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 OPEC meets with U.S. shale executives as oil prices skyrocket

John Hess, chief executive officer of Hess Corporation, speaks at the annual CERAWeek energy conference in Houston, Texas, U.S., March 5, 2018. REUTERS/Maria Caspani

OPEC meets with U.S. shale executives as oil prices skyrocket

Officials from the Organization of the Petroleum Exporting Countries (OPEC) met U.S. shale oil company executives on the sidelines of the CERAWeek conference in Houston on Monday as energy prices soared over supply concerns.

It was at least the fourth time since 2017 that U.S. shale oil producers and OPEC officials have held such meetings to discuss energy concerns.

EQT Corp Chief Executive Officer Toby Rice, Hess Corp CEO John Hess and Chesapeake Energy CEO Domenic Dell’Osso, among others, attended a dinner with OPEC Secretary General Mohammad Barkindo at a restaurant adjacent to the CERAWeek conference site.

Oil rose to a 14-year high of $139 a barrel on Monday amid concerns about supplies as the United States and European governments weighed banning imports from Russia, the world’s second-largest oil exporter. Earlier, Barkindo said at CERAWeek that OPEC production could not offset a ban on Russian oil.

Barkindo said after the dinner that attendees discussed how shale producers were focused on delivering profits to shareholders instead of pouring more cash into new drilling.

“This massive under-investment requires us to revisit that,” Barkindo said. “This is up to the companies themselves and their boards … but there’s this general realization that something needs to be done” to address the new circumstances, he said.

The dinner, billed as the North American Independents Forum, included Equatorial Guinea’s energy minister Gabriel Obiang Lima, OPEC research director Ayed Al-Qahtani and the CEOs of Hunt Energy and Vincent Energy.

A Hess spokesperson who accompanied its CEO declined to comment.

“There is no capacity in the world that could replace 7 million barrels per day,” Barkindo earlier told reporters at the conference. “We have no control over current events, geopolitics, and this is dictating the pace of the market.”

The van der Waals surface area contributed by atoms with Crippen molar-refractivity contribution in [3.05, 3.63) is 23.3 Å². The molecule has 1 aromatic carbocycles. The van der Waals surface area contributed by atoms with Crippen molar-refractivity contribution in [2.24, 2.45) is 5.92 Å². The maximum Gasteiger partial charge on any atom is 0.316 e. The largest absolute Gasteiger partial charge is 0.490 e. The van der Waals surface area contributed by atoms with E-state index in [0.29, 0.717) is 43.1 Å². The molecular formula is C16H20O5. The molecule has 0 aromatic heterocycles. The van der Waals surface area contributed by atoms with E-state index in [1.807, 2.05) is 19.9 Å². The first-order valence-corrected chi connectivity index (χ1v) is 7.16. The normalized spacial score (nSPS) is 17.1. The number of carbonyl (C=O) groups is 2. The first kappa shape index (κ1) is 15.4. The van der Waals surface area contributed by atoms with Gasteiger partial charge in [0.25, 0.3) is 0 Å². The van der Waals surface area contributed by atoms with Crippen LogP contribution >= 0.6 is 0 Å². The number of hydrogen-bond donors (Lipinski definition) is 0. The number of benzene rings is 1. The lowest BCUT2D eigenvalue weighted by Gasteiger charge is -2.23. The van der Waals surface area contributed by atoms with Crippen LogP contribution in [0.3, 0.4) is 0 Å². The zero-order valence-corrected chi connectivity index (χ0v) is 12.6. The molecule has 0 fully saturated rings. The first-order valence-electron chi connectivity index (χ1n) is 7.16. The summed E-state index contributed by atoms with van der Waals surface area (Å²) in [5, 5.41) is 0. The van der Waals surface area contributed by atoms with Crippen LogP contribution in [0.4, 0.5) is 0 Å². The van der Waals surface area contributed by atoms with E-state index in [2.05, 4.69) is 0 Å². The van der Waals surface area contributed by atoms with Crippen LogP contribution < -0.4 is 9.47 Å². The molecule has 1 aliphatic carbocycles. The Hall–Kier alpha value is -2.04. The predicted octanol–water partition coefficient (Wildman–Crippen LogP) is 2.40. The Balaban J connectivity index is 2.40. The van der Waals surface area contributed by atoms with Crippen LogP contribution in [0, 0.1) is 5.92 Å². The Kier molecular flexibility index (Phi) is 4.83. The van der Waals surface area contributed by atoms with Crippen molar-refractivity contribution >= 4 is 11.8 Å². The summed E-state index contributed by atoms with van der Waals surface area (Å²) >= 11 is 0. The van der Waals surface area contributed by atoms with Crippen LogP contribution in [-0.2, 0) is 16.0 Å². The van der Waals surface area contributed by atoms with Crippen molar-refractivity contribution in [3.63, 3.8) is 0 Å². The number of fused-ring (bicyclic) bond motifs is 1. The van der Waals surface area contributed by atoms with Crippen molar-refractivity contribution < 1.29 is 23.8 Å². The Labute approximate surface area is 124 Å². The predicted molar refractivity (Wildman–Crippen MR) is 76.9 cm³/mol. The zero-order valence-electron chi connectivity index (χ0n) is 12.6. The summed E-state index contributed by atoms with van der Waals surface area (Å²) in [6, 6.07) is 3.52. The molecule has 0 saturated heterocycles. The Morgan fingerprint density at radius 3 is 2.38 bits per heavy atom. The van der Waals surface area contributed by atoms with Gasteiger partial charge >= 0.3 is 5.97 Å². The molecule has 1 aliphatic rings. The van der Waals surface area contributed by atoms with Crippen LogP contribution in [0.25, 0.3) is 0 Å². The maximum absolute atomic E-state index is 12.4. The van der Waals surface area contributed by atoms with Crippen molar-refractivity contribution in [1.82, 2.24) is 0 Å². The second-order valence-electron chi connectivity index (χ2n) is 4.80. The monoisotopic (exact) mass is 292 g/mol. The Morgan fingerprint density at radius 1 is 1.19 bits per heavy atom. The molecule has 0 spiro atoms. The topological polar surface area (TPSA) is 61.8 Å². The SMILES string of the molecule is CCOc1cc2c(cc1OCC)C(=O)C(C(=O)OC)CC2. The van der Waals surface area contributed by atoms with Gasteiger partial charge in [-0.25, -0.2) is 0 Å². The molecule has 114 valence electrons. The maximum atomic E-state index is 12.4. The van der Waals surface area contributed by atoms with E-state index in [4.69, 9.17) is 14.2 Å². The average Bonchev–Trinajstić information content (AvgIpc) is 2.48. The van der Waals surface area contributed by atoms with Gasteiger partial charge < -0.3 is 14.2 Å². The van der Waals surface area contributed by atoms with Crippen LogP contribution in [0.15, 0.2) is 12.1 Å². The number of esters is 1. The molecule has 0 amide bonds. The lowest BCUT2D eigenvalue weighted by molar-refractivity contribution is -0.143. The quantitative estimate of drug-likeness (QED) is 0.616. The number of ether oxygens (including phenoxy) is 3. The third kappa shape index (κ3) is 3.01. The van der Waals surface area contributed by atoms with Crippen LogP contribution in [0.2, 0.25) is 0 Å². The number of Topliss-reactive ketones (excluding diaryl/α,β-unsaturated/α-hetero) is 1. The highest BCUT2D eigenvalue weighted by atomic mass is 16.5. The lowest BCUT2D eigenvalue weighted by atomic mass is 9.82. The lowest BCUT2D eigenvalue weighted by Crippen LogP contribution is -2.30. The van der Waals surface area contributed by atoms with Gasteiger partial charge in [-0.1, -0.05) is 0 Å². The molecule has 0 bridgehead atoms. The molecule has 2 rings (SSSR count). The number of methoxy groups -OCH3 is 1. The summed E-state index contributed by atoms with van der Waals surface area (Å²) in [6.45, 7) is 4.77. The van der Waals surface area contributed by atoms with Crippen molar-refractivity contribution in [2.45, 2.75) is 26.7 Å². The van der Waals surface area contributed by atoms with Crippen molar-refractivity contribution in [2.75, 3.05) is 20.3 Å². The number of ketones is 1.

Russia has been an integral part of the OPEC+ alliance that halted a COVID-19 pandemic-driven crash in oil prices through a 2020 agreement to cut 10 million barrels per day (bpd) from the group’s production.

As demand recovered, the alliance has begun returning 400,000 bpd per month to its output. However, Russia’s invasion of Ukraine has led to a new oil shock. Some oil buyers have rejected Russian cargoes and producers with operations in the country, including BP, Shell and Exxon Mobil, have withdrawn from Russia.

Monday’s dinner reprises meetings at the annual energy conference that began in 2017 following a two-year price war that left both sides hurting. Meetings initially were intended to help OPEC understand shale economics and financing but have expanded the topics, officials have said.

Barkindo, whose tenure as OPEC Secretary General ends this summer, was presented with a bottle of “Genuine Barnett Shale” oil as a memento of his U.S. meetings. Barnett, an area in north Texas, is the shale field that launched the U.S. energy revolution.

Reporting by Liz Hampton, Arathy Somasekhar and Marcy de Luna in Houston; Writing by Gary McWilliams; Editing by Christian Schmollinger

This article was originally published by Reuters.

Global Business Magazine

Global Business Magazine

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